With kindest regards in Christ,

E. W. L. and "Granny"       E. W. Lucas:  Retired

For your information, "America, Love it or Leave it" is an old slogan I used to hear decades ago.  Pastor Lucas didn't originate it, he simply quoted it.  It never had any racial connotation.  It was a challenge to those who dislike the American Constitution, founding principles, and way of life to find another country they like better if they are unhappy here.  It doesn't sound strange to those of my generation.  I think it is entirely appropriate to say to a Somali immigrant that has been granted many generous benefits in America and loudly condemns her charitable host country.

I am not sure why you posted this email. Are we supposed to think this vindicates him? That his hopping on the Trump train is a big success? That seems pretty pragmatic to me.

Truthfully, I am not the least bit surprised that he is getting a lot of visitors. There are a lot of evangelicals that have confused Trump with Jesus and the cross with the American flag. You could pack out many a church with those people. But that does not make it OK.

You are correct that the saying has been around a long time. But it is not coincidence that this guy used it two days after Trump used it. He was endorsing the worst of Trump. And whether you agree with the political views of the Somali immigrant or not, bashing her like that is inexcusable in a church. 

G. N. Barkman's picture

Because this SI thread has raised significant interest in Ernie Lucas, and I think some SI readers will appreciate hearing directly from Ernie and getting an update on this past Sunday after the nationally publicized walk-out the Sunday before.  No, GregH, I wouldn't expect you to approve, but you are not the only person reading this thread.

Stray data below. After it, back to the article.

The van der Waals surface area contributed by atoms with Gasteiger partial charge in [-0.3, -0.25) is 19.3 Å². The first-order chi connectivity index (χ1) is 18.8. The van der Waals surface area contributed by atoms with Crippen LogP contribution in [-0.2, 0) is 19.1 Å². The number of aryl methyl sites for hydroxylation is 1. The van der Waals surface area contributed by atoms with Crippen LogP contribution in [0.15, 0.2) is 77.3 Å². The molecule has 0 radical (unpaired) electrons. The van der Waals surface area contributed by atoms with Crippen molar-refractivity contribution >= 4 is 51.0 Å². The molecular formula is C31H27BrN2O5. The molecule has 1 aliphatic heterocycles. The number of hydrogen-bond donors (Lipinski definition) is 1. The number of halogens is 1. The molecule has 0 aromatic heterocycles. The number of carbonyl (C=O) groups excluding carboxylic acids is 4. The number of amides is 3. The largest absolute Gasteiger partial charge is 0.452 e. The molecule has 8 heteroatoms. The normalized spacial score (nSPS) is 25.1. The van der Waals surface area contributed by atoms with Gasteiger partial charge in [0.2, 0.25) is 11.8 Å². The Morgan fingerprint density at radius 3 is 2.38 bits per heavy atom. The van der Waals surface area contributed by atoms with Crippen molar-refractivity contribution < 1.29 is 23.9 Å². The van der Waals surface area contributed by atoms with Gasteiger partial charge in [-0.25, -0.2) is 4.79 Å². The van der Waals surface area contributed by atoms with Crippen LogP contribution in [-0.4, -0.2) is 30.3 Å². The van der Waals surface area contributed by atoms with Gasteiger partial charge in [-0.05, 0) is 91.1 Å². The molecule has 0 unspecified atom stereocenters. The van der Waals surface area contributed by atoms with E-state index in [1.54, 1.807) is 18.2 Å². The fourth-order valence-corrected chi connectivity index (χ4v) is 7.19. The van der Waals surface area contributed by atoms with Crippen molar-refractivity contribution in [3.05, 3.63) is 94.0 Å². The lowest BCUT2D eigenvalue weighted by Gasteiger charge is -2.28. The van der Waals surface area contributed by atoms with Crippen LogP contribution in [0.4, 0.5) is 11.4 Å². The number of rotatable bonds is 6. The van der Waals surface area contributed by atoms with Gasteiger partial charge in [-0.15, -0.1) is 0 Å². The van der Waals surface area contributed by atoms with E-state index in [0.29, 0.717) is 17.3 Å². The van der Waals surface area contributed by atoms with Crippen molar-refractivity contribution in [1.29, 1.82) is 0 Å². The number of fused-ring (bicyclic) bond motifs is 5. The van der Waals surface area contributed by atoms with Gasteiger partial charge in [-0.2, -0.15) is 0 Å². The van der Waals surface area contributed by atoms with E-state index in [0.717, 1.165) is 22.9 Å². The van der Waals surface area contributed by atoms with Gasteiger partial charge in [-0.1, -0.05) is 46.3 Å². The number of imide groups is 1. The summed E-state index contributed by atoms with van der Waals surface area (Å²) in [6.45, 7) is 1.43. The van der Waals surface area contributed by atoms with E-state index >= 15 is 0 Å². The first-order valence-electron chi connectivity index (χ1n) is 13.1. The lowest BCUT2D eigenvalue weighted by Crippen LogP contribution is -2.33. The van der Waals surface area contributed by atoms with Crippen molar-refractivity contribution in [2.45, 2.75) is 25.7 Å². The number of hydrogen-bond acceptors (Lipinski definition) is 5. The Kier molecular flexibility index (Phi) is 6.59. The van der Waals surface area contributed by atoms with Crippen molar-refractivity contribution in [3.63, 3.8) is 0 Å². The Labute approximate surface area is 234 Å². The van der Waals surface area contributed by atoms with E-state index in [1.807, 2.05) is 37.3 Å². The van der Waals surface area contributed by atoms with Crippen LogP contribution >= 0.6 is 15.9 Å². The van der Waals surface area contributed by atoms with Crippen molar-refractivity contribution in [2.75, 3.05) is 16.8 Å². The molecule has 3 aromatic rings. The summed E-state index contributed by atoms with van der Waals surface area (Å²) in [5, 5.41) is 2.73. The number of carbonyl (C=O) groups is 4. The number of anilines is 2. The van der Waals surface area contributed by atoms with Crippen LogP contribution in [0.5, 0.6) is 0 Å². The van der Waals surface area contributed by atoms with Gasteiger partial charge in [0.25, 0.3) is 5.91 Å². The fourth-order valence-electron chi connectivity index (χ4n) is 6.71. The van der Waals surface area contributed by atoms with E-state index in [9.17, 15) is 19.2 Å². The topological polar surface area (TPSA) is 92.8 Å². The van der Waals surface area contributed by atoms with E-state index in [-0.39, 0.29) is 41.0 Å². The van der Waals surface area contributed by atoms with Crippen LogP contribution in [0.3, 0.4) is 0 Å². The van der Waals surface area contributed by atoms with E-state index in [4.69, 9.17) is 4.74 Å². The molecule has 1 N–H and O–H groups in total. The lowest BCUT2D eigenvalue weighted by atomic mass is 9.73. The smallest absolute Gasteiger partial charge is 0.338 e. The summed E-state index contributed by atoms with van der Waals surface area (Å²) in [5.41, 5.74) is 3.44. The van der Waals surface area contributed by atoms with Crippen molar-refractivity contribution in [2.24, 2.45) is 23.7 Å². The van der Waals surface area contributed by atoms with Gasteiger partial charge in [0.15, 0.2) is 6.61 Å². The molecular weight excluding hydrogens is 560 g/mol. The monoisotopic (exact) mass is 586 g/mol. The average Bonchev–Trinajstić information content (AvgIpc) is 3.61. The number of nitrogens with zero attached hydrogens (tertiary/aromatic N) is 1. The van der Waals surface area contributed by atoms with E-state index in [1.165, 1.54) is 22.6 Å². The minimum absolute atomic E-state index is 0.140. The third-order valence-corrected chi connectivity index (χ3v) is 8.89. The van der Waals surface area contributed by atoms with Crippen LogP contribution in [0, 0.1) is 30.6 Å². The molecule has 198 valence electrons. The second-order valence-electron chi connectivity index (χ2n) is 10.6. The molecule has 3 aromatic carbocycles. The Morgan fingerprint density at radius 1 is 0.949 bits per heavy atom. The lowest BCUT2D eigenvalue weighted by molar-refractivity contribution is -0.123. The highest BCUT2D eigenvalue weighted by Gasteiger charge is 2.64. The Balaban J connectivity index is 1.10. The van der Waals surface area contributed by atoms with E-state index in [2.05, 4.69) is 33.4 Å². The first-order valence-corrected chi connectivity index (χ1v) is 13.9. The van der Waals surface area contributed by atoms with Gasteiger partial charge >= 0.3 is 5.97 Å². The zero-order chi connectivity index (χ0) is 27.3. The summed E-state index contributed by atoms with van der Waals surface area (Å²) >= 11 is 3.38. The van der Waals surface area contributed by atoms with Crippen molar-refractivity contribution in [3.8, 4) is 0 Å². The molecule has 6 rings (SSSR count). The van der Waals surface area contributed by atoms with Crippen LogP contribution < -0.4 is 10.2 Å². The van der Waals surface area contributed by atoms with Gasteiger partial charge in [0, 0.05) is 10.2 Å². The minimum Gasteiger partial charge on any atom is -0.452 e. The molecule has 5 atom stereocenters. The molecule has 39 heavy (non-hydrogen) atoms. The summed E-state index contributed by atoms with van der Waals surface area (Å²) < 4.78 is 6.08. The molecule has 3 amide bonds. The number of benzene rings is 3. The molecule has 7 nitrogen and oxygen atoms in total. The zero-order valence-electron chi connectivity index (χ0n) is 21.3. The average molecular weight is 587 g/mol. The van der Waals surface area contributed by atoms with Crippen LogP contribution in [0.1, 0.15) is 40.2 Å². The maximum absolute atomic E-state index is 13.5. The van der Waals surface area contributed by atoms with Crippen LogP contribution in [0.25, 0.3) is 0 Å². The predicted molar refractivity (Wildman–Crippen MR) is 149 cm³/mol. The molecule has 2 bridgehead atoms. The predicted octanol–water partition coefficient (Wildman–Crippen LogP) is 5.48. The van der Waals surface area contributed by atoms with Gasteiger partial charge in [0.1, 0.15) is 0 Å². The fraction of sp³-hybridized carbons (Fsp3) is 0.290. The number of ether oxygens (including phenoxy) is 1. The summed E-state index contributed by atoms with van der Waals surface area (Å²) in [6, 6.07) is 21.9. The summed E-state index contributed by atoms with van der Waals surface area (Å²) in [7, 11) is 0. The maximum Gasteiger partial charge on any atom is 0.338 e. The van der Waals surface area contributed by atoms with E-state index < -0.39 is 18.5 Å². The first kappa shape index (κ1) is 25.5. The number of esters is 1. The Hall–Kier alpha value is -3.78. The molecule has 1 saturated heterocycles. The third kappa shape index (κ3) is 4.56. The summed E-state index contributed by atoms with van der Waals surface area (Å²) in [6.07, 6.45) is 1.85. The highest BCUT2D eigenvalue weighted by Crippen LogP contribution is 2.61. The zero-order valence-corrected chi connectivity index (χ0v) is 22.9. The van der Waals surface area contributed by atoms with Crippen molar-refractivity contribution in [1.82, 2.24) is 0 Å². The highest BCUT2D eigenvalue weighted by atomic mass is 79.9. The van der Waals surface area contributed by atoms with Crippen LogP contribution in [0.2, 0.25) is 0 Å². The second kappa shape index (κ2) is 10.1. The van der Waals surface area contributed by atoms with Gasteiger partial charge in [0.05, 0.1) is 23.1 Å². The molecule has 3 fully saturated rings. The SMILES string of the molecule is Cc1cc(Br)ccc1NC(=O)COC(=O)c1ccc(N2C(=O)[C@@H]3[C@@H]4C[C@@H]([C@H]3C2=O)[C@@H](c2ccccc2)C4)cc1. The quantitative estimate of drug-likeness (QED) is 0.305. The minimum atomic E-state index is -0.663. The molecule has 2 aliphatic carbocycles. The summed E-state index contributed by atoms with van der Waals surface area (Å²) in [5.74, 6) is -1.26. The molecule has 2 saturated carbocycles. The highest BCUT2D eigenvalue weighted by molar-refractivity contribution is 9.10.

G. N. Barkman

dcbii's picture

EditorModerator

G. N. Barkman wrote:

For your information, "America, Love it or Leave it" is an old slogan I used to hear decades ago.  Pastor Lucas didn't originate it, he simply quoted it.  It never had any racial connotation.  It was a challenge to those who dislike the American Constitution, founding principles, and way of life to find another country they like better if they are unhappy here.  It doesn't sound strange to those of my generation.  I think it is entirely appropriate to say to a Somali immigrant that has been granted many generous benefits in America and loudly condemns her charitable host country.

I'm sure there will be some disagreement with that particular sentiment, but I think for most of us, it's not that sentiment that's really the point.  It's more about whether such sentiment should be expressed by a church, or especially from the pulpit.